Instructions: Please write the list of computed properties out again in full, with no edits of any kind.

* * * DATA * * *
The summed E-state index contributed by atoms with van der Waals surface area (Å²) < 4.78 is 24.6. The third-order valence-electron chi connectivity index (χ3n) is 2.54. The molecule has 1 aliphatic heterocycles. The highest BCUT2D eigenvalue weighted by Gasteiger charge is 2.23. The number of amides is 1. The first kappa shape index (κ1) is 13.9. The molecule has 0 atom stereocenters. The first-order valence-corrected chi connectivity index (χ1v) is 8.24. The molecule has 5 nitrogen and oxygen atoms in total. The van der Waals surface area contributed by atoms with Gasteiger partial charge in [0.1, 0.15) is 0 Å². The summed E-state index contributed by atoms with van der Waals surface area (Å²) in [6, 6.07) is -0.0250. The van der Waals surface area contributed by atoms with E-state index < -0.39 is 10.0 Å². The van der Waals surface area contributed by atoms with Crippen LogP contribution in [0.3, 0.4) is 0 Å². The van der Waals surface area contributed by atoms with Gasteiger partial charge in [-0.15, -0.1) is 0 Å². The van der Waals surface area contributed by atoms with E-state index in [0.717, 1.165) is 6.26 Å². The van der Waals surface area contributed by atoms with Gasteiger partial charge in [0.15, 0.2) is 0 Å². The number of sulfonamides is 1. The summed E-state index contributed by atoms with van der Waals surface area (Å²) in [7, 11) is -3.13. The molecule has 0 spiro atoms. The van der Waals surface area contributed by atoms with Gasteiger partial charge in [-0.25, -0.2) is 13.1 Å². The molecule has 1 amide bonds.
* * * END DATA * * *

The summed E-state index contributed by atoms with van der Waals surface area (Å²) < 4.78 is 24.6. The third-order valence-electron chi connectivity index (χ3n) is 2.54. The molecule has 1 aliphatic heterocycles. The highest BCUT2D eigenvalue weighted by Gasteiger charge is 2.23. The number of amides is 1. The first kappa shape index (κ1) is 13.9. The molecule has 0 atom stereocenters. The first-order valence-corrected chi connectivity index (χ1v) is 8.24. The molecule has 5 nitrogen and oxygen atoms in total. The van der Waals surface area contributed by atoms with Gasteiger partial charge in [0.1, 0.15) is 0 Å². The summed E-state index contributed by atoms with van der Waals surface area (Å²) in [6, 6.07) is -0.0250. The van der Waals surface area contributed by atoms with E-state index < -0.39 is 10.0 Å². The van der Waals surface area contributed by atoms with Crippen LogP contribution in [0.3, 0.4) is 0 Å². The van der Waals surface area contributed by atoms with Gasteiger partial charge in [-0.15, -0.1) is 0 Å². The van der Waals surface area contributed by atoms with E-state index in [0.717, 1.165) is 6.26 Å². The van der Waals surface area contributed by atoms with Gasteiger partial charge in [0.15, 0.2) is 0 Å². The number of sulfonamides is 1. The summed E-state index contributed by atoms with van der Waals surface area (Å²) in [7, 11) is -3.13. The molecule has 0 spiro atoms. The van der Waals surface area contributed by atoms with Gasteiger partial charge in [-0.25, -0.2) is 13.1 Å². The molecule has 1 amide bonds.